The State Department moved quickly Monday to tamp down anger and possible repercussions after the alleged killing of eight Iraqi civilians in an incident involving a private security firm hired to protect U.S. diplomats in Iraq.

Secretary of State Condoleezza Rice telephoned Iraqi Prime Minister Nouri al-Maliki to express regret at the loss of life and promise that the results of an internal investigation into Sunday's incident would be shared with the government in Baghdad.

"She told the Prime Minister that we were investigating this incident and wanted to gain a full understanding of what happened," said deputy State Department spokesman Tom Casey. "She reiterated that the United States does everything it can to avoid such loss of life, in contrast to the enemies of the Iraqi people who deliberately target civilians."

Rice and al-Maliki "agreed on the importance of working closely together in the time ahead on a transparent investigation," Casey added.

The 15-minute call came after Iraq's Interior Ministry said it had revoked the license of the firm, Blackwater USA, to work in the country, a move that could severely curtail the ability of U.S. diplomats to operate outside the heavily fortified "Green Zone."

State Department spokesman Sean McCormack said Washington had not been informed of the cancellation of the license after the latest in a series of incidents in which private contractors working for the United States have been accused of misdeeds.

There were conflicting accounts of the incident, in which, according to the U.S. Embassy in Baghdad, a diplomatic convoy was attacked in Baghdad, causing security guards to open fire.

While Iraqis blamed Blackwater for the civilian deaths, the company said it acted appropriately "in response to a hostile attack" by armed insurgents.

McCormack cautioned against jumping to conclusions, saying: "There was a loss of life here. There was a firefight. We believe some innocent life was lost. Nobody wants to see that. But I can't tell you who was responsible for that."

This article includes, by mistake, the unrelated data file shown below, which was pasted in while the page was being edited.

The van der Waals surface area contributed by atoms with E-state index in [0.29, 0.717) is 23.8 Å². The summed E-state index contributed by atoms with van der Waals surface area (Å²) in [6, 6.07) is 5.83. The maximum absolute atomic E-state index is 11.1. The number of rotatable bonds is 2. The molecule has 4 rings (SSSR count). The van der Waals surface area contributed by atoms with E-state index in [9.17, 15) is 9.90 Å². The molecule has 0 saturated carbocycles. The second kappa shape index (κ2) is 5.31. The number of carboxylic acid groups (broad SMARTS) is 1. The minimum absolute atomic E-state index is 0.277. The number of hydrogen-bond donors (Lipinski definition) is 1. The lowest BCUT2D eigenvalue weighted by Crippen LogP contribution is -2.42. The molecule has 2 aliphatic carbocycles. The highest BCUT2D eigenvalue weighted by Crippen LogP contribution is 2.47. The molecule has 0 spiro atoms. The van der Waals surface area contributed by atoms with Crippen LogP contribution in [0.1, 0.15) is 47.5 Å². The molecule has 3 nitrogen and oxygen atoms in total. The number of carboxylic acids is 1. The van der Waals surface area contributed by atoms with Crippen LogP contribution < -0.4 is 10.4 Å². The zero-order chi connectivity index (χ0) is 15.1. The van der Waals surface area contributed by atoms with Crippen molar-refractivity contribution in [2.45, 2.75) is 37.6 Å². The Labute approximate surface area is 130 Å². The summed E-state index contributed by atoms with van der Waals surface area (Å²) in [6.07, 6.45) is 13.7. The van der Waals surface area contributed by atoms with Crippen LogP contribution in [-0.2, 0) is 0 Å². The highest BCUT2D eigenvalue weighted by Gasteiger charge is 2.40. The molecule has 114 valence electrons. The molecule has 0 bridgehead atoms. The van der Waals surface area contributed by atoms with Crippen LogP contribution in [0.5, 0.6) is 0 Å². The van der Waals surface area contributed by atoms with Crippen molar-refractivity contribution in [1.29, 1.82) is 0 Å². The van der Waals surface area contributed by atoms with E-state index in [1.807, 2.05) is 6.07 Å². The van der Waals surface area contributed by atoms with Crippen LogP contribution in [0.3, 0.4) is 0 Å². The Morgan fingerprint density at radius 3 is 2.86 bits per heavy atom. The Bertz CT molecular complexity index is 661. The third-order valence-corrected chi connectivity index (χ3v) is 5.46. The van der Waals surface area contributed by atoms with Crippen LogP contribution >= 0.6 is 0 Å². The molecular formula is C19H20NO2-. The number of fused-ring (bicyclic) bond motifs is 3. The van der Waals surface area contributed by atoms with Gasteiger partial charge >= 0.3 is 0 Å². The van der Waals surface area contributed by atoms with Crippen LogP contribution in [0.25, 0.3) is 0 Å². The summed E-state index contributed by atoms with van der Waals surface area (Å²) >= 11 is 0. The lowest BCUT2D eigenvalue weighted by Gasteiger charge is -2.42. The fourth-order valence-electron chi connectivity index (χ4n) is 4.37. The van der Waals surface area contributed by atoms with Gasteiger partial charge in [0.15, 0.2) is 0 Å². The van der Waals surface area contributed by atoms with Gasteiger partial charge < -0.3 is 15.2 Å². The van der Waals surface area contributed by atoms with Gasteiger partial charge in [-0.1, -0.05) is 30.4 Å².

McCormack had no information about any Iraqi laws Blackwater or its employees might be subject to, the chain of command its employees answer to, or details of the company's contract with the State Department.

He said the probe is being conducted by the State Department's Bureau of Diplomatic Security with assistance from the U.S.-led coalition in Iraq.

Blackwater, based in Moyock, N.C., is one of three private security firms employed by the department to protect its personnel in Iraq. The two others, both of which are headquartered in the Washington, D.C., suburbs, are Dyncorp, based in Falls Church, Va., and Triple Canopy, based in Herndon, Va.

The moves by the Bush administration appeared unlikely to forestall a congressional inquiry into not just Sunday's events but the government's increasing reliance on the use of contractors in Iraq.

"The controversy over Blackwater is an unfortunate demonstration of the perils of excessive reliance on private security contractors," said Rep. Henry Waxman, D-Calif., chairman of the House Oversight Committee. He said his committee would hold hearings to determine "what has happened and the extent of the damage to U.S. security interests."

Rep. Jan Schakowsky, D-Ill., who has long questioned Blackwater's role in Iraq, said the shootings will likely hurt the U.S. mission to rebuild Iraq and said Congress should consider regulating the industry.

"Under what law are these individuals operating, and do the Iraqis have the authority to prosecute people for the crimes they're accused of committing? It's a very murky area," said Schakowsky. "It's still not really clear whether they are eligible for prosecution from the Iraqi government.

"These are the kinds of things that are very provocative that do impact our mission. It's unclear what exactly they're allowed to do. It's a very dangerous and explosive situation that's created by these armed private security contractors -- and particularly Blackwater."

Sen. John Warner, R-Va., the senior Republican on the Senate Armed Services Committee, struck a less contentious tone, noting the Iraqi government relies heavily on contractors to provide services.

"Having visited now 10 times in Iraq, most recently just two or three weeks ago, I know full well the dependence of that nation upon contractors -- contractors who are trying to refurbish their seriously deteriorated oil production facilities, their power lines, their fresh water," Warner said.

"Any number of activities today in Iraq are performed by rather a courageous band of civilians who have gone over there and assumed the same extraordinary risks that men and women in the armed forces are experiencing every day," he told reporters on the sidelines of a conference in Williamsburg, Va.